United States. A surgeon enters an operating room. On the medical couch, there is a patient with digestive system problems. On one side of the room, we can see a screen with direct connection to Spain. In the image, a prestigious Catalan doctor. They will operate Sharon together. Thanks to 5G technology, for the first time in the history of medicine, instructions will arrive in real time, that is, without a temporary lag.
This example is just a sample of what the Internet of Things (IoT) can do in health field. In February, at the most important mobile telephony congress in the world, the test, named ‘Remote Surgeon 5G’, was carried out. Attendees saw a remote surgery live with a never seen before teamwork. Until now, there was a delay in information called latency that could even endanger patient’s life. For this reason, this breakthrough means a before and after in the world of medicine.
Thanks to 5G, surgeons share knowledge instantly, regardless of where they are, and this ends up benefiting patients worldwide. This is what we know as the IoT, because not only people are connected, but other elements, such as the smart devices present in the operating room. Or even in an ambulance: a sanitary assistant can receive instructions from a partner through a screen and save the life of a citizen in cardiorespiratory arrest, for example.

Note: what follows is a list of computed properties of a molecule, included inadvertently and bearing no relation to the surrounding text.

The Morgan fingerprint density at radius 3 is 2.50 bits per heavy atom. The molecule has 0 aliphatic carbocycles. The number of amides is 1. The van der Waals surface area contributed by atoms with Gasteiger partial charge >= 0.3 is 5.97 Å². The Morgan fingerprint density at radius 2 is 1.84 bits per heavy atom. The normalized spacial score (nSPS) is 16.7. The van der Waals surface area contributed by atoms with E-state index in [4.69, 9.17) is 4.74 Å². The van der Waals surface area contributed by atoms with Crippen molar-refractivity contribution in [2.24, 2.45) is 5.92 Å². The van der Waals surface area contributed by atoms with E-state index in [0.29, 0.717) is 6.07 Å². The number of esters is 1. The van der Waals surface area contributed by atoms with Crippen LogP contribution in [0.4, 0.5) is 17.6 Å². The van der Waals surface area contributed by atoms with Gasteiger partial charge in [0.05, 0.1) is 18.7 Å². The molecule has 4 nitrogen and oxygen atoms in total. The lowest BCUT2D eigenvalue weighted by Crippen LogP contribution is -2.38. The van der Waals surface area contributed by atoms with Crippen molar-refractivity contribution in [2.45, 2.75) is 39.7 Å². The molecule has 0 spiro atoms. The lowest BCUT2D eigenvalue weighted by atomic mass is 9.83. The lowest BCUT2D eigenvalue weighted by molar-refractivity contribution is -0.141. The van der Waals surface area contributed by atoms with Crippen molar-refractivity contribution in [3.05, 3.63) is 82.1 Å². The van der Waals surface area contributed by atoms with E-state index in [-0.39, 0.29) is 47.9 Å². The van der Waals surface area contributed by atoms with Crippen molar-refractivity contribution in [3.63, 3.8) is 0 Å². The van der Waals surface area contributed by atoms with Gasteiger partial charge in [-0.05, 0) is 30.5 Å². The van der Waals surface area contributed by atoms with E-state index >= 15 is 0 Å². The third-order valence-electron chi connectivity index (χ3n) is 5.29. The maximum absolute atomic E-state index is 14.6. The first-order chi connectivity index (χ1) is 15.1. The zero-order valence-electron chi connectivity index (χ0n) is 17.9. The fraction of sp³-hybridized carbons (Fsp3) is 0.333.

5G, an unprecedented revolution
5G has a large bandwidth and therefore, you can share high definition images and great amounts of information. With this technology, a European surgeon can help operate an African professional who maybe has doubts in a certain surgery due to lack of knowledge or experience. In this sense, 5G can make a difference between life and death. That is why it is so important that this technology reaches everyone.
Robots, Artificial Intelligence and Blockchain are going to mean, without a doubt, a revolution in operating rooms and were the three of them some of the fundamental themes approached during the IOT Solutions World Congress days. Catch up on everything that went on, here.